Apple Guy’s a Crummy Investor, Too: His JC Penney Stake Down $140 Million
If Ron Johnson steps down anytime soon as CEO of JC Penney (JCP), the biggest loser might be Ron Johnson.
That notion might make investors do a double-take. Didn’t Johnson get a huge lump of JC Penney stock to woo him away from Apple (AAPL), where he ran its retail stores? Didn’t Penney’s sales drop $4.3 billion last year? What about the thousands of employees who’ve lost their jobs?
All true. But in pure paycheck terms, if you look at the value of the Apple stock awards Johnson forfeited, the drop in value of his JC Penney shares, and the fact that a $50 million Penney warrant he purchased is way underwater—Johnson could be out nearly $140 million.
This stock chart shows why. Since Johnson was named CEO of Penney in June 2011, its shares have fallen about 55%, while Apple’s nearly doubled before plunging to be up "only" 28%, as seen in a stock chart:
Johnson forfeited $80 million in Apple stock awards, worth about $112 million today. To partly reimburse him, JC Penney gave Johnson $53 million in stock—now worth less than $23 million, largely due to his own disastrous strategies. Looking only at these stock awards, if he’d stayed at Apple, Johnson would be $89 million richer today.
It gets worse. When he joined JC Penney, Johnson paid $50 million for a warrant to buy 7.3 million Penney shares at $6.89 a share. But the exercise price is $29.92 a share—a level Penney hasn’t seen since May 2012. If Johnson leaves soon, this money is gone, too.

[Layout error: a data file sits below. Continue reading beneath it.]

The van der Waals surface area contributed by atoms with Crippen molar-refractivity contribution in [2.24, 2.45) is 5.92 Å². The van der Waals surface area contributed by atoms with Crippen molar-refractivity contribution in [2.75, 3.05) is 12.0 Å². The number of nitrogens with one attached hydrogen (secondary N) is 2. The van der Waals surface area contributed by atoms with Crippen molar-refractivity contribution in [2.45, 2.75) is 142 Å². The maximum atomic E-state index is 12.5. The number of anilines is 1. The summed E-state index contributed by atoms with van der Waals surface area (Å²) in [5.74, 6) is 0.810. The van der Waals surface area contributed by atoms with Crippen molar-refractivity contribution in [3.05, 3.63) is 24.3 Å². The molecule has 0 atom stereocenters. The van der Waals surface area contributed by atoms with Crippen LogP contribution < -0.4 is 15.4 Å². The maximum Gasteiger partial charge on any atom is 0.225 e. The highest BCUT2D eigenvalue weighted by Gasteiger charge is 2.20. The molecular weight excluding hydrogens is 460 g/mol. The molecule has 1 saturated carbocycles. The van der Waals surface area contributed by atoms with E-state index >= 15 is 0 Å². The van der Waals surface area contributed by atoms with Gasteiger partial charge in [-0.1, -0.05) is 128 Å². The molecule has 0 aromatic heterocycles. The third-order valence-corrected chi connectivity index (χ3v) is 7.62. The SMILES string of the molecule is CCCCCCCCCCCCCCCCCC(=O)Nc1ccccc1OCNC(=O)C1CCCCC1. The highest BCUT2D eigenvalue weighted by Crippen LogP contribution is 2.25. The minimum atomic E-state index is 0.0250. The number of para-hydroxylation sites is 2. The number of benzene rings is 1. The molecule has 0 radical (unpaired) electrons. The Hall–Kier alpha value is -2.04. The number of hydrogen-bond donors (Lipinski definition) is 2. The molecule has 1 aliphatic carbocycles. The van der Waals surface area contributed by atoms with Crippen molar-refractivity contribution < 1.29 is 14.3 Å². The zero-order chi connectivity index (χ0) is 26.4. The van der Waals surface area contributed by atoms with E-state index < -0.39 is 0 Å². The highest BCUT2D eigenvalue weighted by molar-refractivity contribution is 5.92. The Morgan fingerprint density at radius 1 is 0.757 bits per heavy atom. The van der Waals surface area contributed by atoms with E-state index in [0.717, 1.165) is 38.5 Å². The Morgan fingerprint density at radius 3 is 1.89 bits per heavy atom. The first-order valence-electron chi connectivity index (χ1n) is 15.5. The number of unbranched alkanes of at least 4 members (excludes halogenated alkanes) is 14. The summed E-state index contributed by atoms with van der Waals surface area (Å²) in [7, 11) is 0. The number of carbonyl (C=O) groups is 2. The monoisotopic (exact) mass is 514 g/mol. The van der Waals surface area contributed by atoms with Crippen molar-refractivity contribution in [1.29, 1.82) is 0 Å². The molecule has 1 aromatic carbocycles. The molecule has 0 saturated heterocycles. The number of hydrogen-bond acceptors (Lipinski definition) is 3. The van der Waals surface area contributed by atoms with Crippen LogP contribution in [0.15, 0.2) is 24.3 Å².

Johnson, who earns a $1.5 million annual salary, doesn’t have an official severance agreement. If he steps down under normal circumstances, according to the 2012 proxy statement, he gets a grand total of $250,815. If there’s a change in control, such as a sale of the company or Chapter 11 reorganization, he gets $10.4 million.
Johnson is already incredibly wealthy; when he joined JC Penney, the Wall Street Journal reported he’d earned nearly $300 million in recent years from selling Apple stock and exercising options.
Still, even to the richest, $140 million is real money. Maybe it takes this kind of pocketbook analysis for Johnson to understand just how much damage he’s done to JC Penney. And if the board decides to dump him—though they’d probably work out some kind of deal—it won’t cost investors a lot of money to let him go.
Amy Merrick, a contributing editor at YCharts, is a former staff reporter for the Wall Street Journal, where she spent 11 years writing about the Midwest economy, state and municipal finances, and the retail and banking industries. Her work has been published in the Poynter Institute’s Best Newspaper Writing series. She can be reached at firstname.lastname@example.org.
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